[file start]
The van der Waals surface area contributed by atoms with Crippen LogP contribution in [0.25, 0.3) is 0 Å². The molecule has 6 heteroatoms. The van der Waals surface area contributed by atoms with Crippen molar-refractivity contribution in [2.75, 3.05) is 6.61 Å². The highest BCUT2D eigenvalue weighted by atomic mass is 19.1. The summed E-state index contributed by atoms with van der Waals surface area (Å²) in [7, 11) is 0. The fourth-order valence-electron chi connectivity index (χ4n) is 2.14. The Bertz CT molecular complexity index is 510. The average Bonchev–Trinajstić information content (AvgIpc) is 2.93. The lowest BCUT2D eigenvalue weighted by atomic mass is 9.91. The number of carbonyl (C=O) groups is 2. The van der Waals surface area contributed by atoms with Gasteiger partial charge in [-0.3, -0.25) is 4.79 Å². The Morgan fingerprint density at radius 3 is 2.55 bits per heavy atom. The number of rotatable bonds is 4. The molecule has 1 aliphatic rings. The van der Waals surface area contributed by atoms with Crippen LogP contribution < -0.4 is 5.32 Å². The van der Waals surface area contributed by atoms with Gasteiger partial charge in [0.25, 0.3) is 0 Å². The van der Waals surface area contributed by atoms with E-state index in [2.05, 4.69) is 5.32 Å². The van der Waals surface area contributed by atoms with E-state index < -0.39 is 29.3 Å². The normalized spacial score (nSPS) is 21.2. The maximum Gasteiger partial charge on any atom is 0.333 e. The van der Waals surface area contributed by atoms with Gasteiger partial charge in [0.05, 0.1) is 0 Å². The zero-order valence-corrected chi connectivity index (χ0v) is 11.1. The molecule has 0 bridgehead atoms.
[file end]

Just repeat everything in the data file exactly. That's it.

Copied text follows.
The van der Waals surface area contributed by atoms with Crippen LogP contribution in [0.25, 0.3) is 0 Å². The molecule has 6 heteroatoms. The van der Waals surface area contributed by atoms with Crippen molar-refractivity contribution in [2.75, 3.05) is 6.61 Å². The highest BCUT2D eigenvalue weighted by atomic mass is 19.1. The summed E-state index contributed by atoms with van der Waals surface area (Å²) in [7, 11) is 0. The fourth-order valence-electron chi connectivity index (χ4n) is 2.14. The Bertz CT molecular complexity index is 510. The average Bonchev–Trinajstić information content (AvgIpc) is 2.93. The lowest BCUT2D eigenvalue weighted by atomic mass is 9.91. The number of carbonyl (C=O) groups is 2. The van der Waals surface area contributed by atoms with Gasteiger partial charge in [-0.3, -0.25) is 4.79 Å². The Morgan fingerprint density at radius 3 is 2.55 bits per heavy atom. The number of rotatable bonds is 4. The molecule has 1 aliphatic rings. The van der Waals surface area contributed by atoms with Crippen LogP contribution < -0.4 is 5.32 Å². The van der Waals surface area contributed by atoms with Gasteiger partial charge in [0.25, 0.3) is 0 Å². The van der Waals surface area contributed by atoms with E-state index in [2.05, 4.69) is 5.32 Å². The van der Waals surface area contributed by atoms with E-state index < -0.39 is 29.3 Å². The normalized spacial score (nSPS) is 21.2. The maximum Gasteiger partial charge on any atom is 0.333 e. The van der Waals surface area contributed by atoms with Gasteiger partial charge in [0.05, 0.1) is 0 Å². The zero-order valence-corrected chi connectivity index (χ0v) is 11.1. The molecule has 0 bridgehead atoms.